In this study most patients belonged to the age group of 61-70 years in both the groups. The mean age of all the patients was 60.9 years. These findings are similar to the findings of studies conducted in India by experts [7] and studies conducted in other parts of the world by experts [8-10].

The sex distribution of the patients suffering from DM foot ulcer in this study was predominantly males (65%) as compared to the females (35%). These results are similar to the study conducted by experts [11] in which DM foot ulcer was significantly associated with male gender. The male to female ratio was 1.8:1 which is similar to the results of experts. They attributed this increased incidence in males due to largely indoor existence of females in the rural part of the country.

The most common site of ulcer in this study in the foot was in the plantar aspect (70%) as compared to the dorsal aspect (30%). These results were similar to the results in a study conducted by experts which showed majority of the ulcers developed in the plantar aspect of the foot [12]. This was mostly due to poor attention to the care of the foot, altered biomechanics and excessive or repeated pressure over the neuropathy affected areas of the foot.

In this study the major type of onset in both the groups was traumatic (68%) where the patient had a history of some type of trauma like RTA etc. which developed into a non healing DM foot ulcer. Rest other patients in both the groups had a spontaneous onset (32%) where they developed blister which broke to form ulcers or they may have had un-noticed small trauma.

Patient in this study used commonly used Insulin (71%) for diabetic control rather than OHA’s (29%) in both the groups.

The mean area of the ulcers under study at the start of the study was 34.29 cm2 (SD-8.4). At 1 week the mean percentage of area reduction is 10.21% (SD-1.7). At 2 weeks the mean percentage of area reduction is 26.77% (SD-2.61).

Similar results were found in the study conducted by experts who compared rh-EGF dressing with normal saline dressing [13]. Their study showed the patients who used rh-EGF dressing developed granulation tissue faster with increased rate of epithelisation and reduction in discharge when compared to the patients who used conventional normal saline dressing. Safety and efficacy of rh-EGF gel was evaluated by experts and it was found that the rate of healing was enhanced in patients using rh-EGF gel when compared to placebo [14]. These observations were similar to the present study. In a study conducted by experts, 90% of the study group which used rh-EGF gel showed decrease in wound soakage and size and increase in granulation tissue. Experts concluded in their study that wound closure in the rh-EGF group was significantly higher in comparison to the placebo group after 4 weeks [15,16]. Similar conclusions were drawn from the studies done by experts [17-20] rh-EGF enhanced wound healing significantly in patients suffering from venous ulcerations in the lower limb. Experts [21] studied that with rh-EGF concentrations of 1 and 5 µg/g rate of epithelisation were the fastest.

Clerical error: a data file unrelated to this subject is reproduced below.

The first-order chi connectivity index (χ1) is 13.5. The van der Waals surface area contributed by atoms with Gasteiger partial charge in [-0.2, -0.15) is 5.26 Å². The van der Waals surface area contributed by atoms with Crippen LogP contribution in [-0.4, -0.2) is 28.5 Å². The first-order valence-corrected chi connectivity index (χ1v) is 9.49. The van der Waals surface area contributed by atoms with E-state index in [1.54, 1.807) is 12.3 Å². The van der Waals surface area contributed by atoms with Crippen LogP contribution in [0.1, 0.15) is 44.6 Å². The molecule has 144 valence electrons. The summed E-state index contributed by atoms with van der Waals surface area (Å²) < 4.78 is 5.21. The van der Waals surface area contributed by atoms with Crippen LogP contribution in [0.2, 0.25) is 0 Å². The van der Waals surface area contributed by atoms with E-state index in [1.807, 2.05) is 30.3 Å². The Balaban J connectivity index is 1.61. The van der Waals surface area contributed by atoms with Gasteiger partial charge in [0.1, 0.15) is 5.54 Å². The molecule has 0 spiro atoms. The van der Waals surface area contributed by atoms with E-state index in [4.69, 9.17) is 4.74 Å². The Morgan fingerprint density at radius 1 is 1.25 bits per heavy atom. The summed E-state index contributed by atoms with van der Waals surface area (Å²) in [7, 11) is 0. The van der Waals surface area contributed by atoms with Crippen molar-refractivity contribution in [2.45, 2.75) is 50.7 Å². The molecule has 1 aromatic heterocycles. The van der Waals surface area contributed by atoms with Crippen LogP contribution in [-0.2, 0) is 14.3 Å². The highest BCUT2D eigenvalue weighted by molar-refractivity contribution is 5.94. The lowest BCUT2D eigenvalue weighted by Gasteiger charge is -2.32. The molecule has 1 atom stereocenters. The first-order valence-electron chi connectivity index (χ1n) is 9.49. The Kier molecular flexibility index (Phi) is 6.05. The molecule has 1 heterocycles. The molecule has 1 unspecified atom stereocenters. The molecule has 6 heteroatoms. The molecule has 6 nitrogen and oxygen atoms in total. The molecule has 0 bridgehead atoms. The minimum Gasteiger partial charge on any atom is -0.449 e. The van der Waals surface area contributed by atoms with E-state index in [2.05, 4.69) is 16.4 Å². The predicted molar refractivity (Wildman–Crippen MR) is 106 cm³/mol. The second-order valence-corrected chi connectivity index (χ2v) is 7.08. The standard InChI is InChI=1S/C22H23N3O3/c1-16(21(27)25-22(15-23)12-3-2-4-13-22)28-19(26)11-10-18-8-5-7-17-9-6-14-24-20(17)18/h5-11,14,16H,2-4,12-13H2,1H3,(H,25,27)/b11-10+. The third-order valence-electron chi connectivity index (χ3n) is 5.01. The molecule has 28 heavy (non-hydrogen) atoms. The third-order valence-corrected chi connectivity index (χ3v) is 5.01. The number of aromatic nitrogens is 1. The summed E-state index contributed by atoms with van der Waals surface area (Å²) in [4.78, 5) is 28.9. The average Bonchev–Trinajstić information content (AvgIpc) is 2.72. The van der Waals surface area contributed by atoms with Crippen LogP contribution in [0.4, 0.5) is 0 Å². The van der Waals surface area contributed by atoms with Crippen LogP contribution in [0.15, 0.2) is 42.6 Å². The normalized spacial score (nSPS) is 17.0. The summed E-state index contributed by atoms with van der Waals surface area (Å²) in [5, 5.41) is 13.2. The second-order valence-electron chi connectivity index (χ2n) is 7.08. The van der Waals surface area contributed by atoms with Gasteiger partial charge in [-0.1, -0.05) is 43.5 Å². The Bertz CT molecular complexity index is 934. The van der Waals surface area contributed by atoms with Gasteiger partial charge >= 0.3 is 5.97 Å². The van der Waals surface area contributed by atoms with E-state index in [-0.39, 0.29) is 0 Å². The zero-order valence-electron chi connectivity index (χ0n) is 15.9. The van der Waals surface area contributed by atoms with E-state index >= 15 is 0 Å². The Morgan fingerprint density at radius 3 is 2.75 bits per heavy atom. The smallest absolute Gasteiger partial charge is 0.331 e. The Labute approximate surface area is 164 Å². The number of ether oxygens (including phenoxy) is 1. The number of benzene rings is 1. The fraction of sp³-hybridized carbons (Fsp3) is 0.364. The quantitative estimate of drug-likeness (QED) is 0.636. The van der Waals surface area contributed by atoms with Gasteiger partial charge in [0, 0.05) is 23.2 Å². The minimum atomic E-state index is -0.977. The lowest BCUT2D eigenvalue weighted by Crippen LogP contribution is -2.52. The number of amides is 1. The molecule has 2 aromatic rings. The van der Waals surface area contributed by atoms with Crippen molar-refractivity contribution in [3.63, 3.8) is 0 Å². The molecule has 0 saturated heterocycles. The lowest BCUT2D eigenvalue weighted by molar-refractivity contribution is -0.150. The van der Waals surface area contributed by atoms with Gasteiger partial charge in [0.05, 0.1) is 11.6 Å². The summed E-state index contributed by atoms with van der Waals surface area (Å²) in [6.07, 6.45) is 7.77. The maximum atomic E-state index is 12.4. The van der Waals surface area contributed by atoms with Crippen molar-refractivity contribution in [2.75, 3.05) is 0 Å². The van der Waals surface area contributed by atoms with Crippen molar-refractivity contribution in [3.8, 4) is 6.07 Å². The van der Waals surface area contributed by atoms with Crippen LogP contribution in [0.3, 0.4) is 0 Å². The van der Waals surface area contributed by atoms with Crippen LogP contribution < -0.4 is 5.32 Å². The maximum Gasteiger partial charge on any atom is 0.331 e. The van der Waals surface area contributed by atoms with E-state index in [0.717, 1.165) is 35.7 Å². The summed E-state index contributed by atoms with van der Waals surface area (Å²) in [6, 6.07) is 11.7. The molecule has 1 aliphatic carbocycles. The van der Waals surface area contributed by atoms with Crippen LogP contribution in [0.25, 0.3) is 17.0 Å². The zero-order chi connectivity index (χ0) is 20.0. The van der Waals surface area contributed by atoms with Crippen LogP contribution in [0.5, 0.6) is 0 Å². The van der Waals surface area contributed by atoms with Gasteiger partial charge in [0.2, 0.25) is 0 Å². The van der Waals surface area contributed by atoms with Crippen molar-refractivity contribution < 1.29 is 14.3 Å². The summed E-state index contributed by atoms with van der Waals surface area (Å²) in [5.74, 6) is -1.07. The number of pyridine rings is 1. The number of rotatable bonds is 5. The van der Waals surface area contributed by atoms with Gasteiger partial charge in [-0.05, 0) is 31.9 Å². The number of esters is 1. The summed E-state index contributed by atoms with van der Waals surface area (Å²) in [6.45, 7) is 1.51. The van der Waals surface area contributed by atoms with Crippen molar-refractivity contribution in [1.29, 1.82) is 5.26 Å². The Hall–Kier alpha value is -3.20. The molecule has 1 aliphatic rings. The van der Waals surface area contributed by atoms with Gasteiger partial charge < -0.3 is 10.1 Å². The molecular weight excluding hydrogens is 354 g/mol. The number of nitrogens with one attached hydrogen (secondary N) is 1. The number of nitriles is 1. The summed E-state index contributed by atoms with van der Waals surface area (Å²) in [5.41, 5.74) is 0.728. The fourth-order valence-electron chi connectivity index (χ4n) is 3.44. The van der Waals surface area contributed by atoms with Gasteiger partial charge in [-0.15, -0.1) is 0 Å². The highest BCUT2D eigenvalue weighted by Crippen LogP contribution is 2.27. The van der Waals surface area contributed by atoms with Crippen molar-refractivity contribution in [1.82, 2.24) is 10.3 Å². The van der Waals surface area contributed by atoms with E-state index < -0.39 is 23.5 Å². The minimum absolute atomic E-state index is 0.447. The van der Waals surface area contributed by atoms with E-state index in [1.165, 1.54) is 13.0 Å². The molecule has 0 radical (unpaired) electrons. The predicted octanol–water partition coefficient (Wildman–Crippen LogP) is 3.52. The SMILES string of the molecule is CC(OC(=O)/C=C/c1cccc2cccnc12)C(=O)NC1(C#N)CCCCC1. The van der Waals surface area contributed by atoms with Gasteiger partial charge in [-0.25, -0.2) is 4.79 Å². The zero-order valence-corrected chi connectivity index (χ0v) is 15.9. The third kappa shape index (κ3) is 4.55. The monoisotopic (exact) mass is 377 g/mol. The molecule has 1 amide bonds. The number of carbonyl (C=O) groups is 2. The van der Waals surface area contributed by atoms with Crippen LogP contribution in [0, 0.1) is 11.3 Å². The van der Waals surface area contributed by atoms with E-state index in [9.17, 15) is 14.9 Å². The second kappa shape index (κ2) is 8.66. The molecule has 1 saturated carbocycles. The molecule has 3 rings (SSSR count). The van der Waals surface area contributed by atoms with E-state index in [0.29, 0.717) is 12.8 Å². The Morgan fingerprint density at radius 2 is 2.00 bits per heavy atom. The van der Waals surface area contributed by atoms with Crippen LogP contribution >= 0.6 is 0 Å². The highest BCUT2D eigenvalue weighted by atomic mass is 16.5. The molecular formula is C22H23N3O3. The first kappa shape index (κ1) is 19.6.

Overall, the use of rh-EGF dressing is found to increase the rate of healing in DM foot ulcer. In the study group, there were no observed adverse effects of this gel. And the literature has not documented any such side effects. Therefore, the morbidity and extended hospital stay needed for the treatment of DM foot ulcers may be minimised by the use of rh-EGF dressing. In addition to the different types of dressings, effective glycaemic control, pressure relief over the foot, suitable antibiotic therapy and proper debridement must be emphasised for enhancing the healing rate of the ulcers.

Conclusion

The rate of wound healing in diabetic foot ulcer patients using rh-EGF gel topical application was evaluated in this study. This rh-EGF gel topical application is a safe and effective form of dressing which facilitates granulation tissue formation epithelisation and wound healing.

References

Author Info

Karan Kumar Jain*, Raghuram and Baskaran PK

Department of General Surgery, Sree Balaji Medical College and Hospital, Bharath University, Chennai, Tamil Nadu, India
 

Citation: Karan Kumar J, Raghuram, Baskaran PK. Assessment of Rate of Wound Healing in Patients using rh-EGF dressing for the Management of Diabetic Foot Ulcers. J Res Med Dent Sci, 2022, 10 (5):22-26.

Received: 23-Feb-2022, Manuscript No. 41493; , Pre QC No. 41493; Editor assigned: 25-Feb-2022, Pre QC No. 41493; Reviewed: 11-Mar-2022, QC No. 41493; Revised: 25-Apr-2022, Manuscript No. 41493; Published: 02-May-2022